I will confess, when I first heard about Alpha, the prehistoric tale of a boy and his dog, I had zero interest in seeing it. I actually tried to conceal its existence from my girlfriend, as she is a dog-lover and would surely make me see it, which is indeed what happened after my ruse was discovered.
In its defense, the movie is not as bad as I expected. Yes, the story is fairly stupid and boring, as you might expect when it comes to a boy taming a wolf and thus changing the course of human history forever. There is a reason that no movie has ever taken up the story of the first domesticated field animal before. The reason is because it is dumb.
But Alpha has one thing going for it, which is that it is directed by Albert Hughes, in his first solo picture. Hughes usually directs with his twin brother, and together they made the criminally under-rated Book of Eli which is a wonder of visual story-telling, striking images and gorgeous filmmaking. And Hughes brings that same visual dynamite to Alpha. So while this prehistoric version of Cesar Millan Animal Rescue does nothing to make the story very interesting, it is at least absolutely beautiful to look at.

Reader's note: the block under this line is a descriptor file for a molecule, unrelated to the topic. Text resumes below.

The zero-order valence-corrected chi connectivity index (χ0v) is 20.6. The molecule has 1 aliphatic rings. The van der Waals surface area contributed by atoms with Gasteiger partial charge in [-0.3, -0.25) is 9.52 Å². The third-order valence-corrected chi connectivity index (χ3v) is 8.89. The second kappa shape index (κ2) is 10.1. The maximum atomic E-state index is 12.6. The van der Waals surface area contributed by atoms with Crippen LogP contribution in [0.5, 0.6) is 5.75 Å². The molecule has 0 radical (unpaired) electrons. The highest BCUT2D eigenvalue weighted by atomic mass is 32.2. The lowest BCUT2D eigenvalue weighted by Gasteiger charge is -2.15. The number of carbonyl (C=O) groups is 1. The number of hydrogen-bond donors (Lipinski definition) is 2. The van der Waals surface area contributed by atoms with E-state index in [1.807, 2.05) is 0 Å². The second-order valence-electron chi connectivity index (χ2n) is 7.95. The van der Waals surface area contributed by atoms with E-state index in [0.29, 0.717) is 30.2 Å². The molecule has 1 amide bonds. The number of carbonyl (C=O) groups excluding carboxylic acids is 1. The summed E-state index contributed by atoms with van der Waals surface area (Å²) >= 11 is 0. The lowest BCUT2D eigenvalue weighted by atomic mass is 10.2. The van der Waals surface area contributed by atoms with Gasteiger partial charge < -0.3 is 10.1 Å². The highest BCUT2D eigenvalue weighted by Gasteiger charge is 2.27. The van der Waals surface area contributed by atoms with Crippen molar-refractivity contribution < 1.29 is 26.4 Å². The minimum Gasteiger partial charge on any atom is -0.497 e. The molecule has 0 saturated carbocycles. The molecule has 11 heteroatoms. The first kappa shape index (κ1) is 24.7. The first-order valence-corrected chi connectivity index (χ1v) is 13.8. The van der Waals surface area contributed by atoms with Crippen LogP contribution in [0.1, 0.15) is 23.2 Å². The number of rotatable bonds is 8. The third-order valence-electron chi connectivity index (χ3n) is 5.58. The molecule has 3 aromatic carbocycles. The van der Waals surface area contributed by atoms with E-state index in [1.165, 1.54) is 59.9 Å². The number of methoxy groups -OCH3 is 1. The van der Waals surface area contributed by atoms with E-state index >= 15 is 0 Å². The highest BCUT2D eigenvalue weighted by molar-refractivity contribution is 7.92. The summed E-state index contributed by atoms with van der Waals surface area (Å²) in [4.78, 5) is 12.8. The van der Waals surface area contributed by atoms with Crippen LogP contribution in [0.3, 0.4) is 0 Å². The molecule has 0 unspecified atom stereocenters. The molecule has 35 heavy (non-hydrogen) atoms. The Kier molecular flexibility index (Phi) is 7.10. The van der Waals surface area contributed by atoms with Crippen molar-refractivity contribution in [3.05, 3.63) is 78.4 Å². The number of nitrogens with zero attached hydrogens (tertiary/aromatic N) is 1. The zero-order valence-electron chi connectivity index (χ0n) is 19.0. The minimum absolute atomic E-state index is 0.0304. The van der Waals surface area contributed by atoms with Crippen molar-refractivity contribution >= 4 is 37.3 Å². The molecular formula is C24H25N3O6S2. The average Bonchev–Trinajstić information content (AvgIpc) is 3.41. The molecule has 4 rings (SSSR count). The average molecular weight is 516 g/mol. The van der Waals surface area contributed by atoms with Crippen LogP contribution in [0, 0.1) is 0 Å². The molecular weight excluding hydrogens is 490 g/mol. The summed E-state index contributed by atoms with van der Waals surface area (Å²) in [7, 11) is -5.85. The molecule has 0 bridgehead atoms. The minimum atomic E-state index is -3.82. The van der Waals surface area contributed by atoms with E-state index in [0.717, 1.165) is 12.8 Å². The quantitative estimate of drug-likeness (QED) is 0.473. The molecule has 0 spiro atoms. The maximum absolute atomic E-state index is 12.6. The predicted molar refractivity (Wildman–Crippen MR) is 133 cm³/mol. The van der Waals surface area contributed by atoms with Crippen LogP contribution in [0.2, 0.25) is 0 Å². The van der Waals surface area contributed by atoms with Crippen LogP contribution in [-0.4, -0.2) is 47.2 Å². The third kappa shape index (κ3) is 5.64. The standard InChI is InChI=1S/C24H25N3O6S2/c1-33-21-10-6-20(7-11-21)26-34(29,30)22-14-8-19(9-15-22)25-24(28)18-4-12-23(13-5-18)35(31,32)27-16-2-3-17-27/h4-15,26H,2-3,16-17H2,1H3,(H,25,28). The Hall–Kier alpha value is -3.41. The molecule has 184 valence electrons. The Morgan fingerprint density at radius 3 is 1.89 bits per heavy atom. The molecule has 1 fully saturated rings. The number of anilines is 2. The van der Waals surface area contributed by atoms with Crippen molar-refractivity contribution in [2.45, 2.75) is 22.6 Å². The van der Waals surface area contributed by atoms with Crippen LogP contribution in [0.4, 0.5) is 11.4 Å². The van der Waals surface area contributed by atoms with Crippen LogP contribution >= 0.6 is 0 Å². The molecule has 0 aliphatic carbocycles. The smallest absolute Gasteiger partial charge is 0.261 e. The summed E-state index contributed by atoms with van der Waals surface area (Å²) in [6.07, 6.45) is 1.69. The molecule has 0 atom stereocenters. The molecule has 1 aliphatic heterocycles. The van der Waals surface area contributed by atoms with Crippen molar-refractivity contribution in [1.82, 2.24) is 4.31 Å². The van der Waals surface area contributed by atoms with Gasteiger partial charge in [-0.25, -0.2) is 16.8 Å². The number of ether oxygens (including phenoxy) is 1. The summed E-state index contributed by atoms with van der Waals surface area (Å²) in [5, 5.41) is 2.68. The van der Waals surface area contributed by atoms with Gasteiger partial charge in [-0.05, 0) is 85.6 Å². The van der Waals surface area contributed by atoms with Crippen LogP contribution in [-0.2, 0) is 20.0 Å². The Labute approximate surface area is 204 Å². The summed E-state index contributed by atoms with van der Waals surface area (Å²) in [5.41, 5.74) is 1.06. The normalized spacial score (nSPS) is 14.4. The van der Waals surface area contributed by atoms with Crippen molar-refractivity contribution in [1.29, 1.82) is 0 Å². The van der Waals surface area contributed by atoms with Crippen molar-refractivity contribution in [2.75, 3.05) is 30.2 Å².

It’s set 20,000 years ago “somewhere in Europe” because, ya, even dogs are racists. And the movie does a great job at world-building. The establish shots in this film are worth the ticket alone, depicting a wild, sweeping, otherworldly land where humans have still barely made an impact. It does a great job of transporting us back in time and making us feel like we are in a land and a time that has been swallowed by history. Then there are just clever visual compositions for some of the action, like an overhead shot of the boy and his dog-wolf hunting a wild animal.
So the prognosis on this movie is pretty straightforward: it tells a fairly flat story, but it looks good doing it.